Non-communicable diseases

Non-communicable – or chronic – diseases are diseases of long duration and generally slow progression. The four main types of non-communicable diseases are cardiovascular diseases (like heart
attacks and stroke), cancer, chronic respiratory diseases (such as chronic obstructed pulmonary disease and asthma) and diabetes.

Non-communicable diseases, or NCDs, are by far the leading cause of death in the world, representing 63% of all annual deaths. Non-communicable diseases (NCDs) kill more than 36 million people each year. Some 80% of all NCD deaths occur in low- and middle-income countries.

10 facts on NCDs

1. NCDs account for 63% of all deaths.
2. 80% of NCDs deaths occur in low- and middle-income countries.
3. More than nine million of all deaths attributed to non-communicable diseases (NCDs) occur before the age of 60.
4. Around the world, NCDs affect women and men almost equally.
5. NCDs are largely preventable by means of effective interventions that tackle shared risk factors, namely: tobacco use, unhealthy diet, physical inactivity and harmful use of alcohol.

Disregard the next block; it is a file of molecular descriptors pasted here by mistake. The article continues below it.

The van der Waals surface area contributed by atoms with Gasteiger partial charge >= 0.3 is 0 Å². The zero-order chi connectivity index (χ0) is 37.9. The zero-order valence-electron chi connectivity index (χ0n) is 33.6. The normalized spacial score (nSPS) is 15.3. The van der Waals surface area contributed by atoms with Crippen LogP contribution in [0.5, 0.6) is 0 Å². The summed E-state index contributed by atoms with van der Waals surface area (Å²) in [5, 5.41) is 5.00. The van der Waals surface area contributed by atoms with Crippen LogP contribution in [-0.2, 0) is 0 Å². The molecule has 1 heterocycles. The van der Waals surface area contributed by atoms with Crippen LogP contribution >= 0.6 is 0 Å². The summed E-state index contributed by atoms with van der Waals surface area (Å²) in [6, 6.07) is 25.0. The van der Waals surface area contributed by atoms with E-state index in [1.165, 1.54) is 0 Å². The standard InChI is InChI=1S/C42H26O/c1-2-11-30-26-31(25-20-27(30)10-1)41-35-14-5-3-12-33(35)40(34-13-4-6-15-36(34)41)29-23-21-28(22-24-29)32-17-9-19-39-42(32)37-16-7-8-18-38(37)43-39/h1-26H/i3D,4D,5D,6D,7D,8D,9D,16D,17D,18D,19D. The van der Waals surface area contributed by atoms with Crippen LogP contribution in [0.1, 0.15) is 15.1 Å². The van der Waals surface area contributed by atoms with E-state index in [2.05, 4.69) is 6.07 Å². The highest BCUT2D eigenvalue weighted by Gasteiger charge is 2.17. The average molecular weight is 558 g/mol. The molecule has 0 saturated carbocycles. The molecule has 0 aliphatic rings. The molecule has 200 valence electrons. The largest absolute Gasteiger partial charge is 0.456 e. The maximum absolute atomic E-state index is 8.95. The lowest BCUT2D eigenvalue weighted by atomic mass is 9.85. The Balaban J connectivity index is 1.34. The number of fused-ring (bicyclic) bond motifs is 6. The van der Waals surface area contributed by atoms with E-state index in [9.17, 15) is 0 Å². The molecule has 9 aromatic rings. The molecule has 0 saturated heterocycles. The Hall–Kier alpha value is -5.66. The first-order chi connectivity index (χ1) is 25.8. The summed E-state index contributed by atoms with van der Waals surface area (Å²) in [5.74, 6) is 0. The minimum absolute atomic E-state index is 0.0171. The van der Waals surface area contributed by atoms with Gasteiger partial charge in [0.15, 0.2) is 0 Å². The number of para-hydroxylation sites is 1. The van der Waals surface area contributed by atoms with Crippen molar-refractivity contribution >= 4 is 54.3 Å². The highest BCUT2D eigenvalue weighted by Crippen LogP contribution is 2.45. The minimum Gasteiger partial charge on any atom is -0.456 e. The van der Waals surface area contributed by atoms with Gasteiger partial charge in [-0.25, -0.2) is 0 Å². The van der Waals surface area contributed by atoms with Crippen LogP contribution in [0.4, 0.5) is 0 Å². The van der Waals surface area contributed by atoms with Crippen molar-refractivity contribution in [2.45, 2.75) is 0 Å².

6. NCDs are not only a health problem but a development challenge as well. They force many people into, or entrench them in poverty due to catastrophic expenditures for treatment.
7. One and a half billion adults, 20 and older, were overweight in 2008.
8. Nearly 43 million children under five years old were overweight in 2010.
9. Tobacco use kills nearly six million people a year. By 2020, this number will increase to 7.5 million, accounting for 10% of all deaths.
10. Eliminating major risks could prevent most NCDs. If the major risk factors for chronic disease were eliminated, at around three-quarters of heart disease, stroke and type 2 diabetes would be prevented; and 40% of cancer would be prevented.